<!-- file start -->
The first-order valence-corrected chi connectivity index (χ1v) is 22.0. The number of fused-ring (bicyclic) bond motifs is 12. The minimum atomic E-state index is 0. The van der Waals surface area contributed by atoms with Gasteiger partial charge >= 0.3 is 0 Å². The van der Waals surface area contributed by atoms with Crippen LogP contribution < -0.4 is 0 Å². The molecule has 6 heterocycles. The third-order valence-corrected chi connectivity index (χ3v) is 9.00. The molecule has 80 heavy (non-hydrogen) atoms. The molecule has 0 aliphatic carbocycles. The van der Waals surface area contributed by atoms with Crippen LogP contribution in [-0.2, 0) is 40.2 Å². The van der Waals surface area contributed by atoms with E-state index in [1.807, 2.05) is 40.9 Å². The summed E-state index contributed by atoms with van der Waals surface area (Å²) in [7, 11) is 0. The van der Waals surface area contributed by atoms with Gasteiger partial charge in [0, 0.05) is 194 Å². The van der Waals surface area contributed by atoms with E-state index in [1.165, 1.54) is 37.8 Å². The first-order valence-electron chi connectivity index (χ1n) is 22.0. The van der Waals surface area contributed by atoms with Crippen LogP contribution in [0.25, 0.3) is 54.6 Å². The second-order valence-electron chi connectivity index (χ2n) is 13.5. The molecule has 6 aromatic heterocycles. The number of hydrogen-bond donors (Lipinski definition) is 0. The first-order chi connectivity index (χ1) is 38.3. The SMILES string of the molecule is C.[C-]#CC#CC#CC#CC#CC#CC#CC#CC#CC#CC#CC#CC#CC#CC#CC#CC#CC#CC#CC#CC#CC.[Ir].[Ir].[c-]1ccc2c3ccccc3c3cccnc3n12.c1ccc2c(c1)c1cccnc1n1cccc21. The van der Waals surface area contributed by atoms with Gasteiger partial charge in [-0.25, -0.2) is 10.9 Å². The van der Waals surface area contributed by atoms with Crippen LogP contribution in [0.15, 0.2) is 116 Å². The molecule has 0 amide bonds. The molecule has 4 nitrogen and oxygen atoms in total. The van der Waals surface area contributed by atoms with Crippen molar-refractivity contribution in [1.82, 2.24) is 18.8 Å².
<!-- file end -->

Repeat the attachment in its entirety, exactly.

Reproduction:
The first-order valence-corrected chi connectivity index (χ1v) is 22.0. The number of fused-ring (bicyclic) bond motifs is 12. The minimum atomic E-state index is 0. The van der Waals surface area contributed by atoms with Gasteiger partial charge >= 0.3 is 0 Å². The van der Waals surface area contributed by atoms with Crippen LogP contribution < -0.4 is 0 Å². The molecule has 6 heterocycles. The third-order valence-corrected chi connectivity index (χ3v) is 9.00. The molecule has 80 heavy (non-hydrogen) atoms. The molecule has 0 aliphatic carbocycles. The van der Waals surface area contributed by atoms with Crippen LogP contribution in [-0.2, 0) is 40.2 Å². The van der Waals surface area contributed by atoms with E-state index in [1.807, 2.05) is 40.9 Å². The summed E-state index contributed by atoms with van der Waals surface area (Å²) in [7, 11) is 0. The van der Waals surface area contributed by atoms with Gasteiger partial charge in [0, 0.05) is 194 Å². The van der Waals surface area contributed by atoms with E-state index in [1.165, 1.54) is 37.8 Å². The first-order valence-electron chi connectivity index (χ1n) is 22.0. The van der Waals surface area contributed by atoms with Crippen LogP contribution in [0.25, 0.3) is 54.6 Å². The second-order valence-electron chi connectivity index (χ2n) is 13.5. The molecule has 6 aromatic heterocycles. The number of hydrogen-bond donors (Lipinski definition) is 0. The first-order chi connectivity index (χ1) is 38.3. The SMILES string of the molecule is C.[C-]#CC#CC#CC#CC#CC#CC#CC#CC#CC#CC#CC#CC#CC#CC#CC#CC#CC#CC#CC#CC#CC.[Ir].[Ir].[c-]1ccc2c3ccccc3c3cccnc3n12.c1ccc2c(c1)c1cccnc1n1cccc21. The van der Waals surface area contributed by atoms with Gasteiger partial charge in [-0.25, -0.2) is 10.9 Å². The van der Waals surface area contributed by atoms with Crippen LogP contribution in [0.15, 0.2) is 116 Å². The molecule has 0 amide bonds. The molecule has 4 nitrogen and oxygen atoms in total. The van der Waals surface area contributed by atoms with Crippen molar-refractivity contribution in [1.82, 2.24) is 18.8 Å².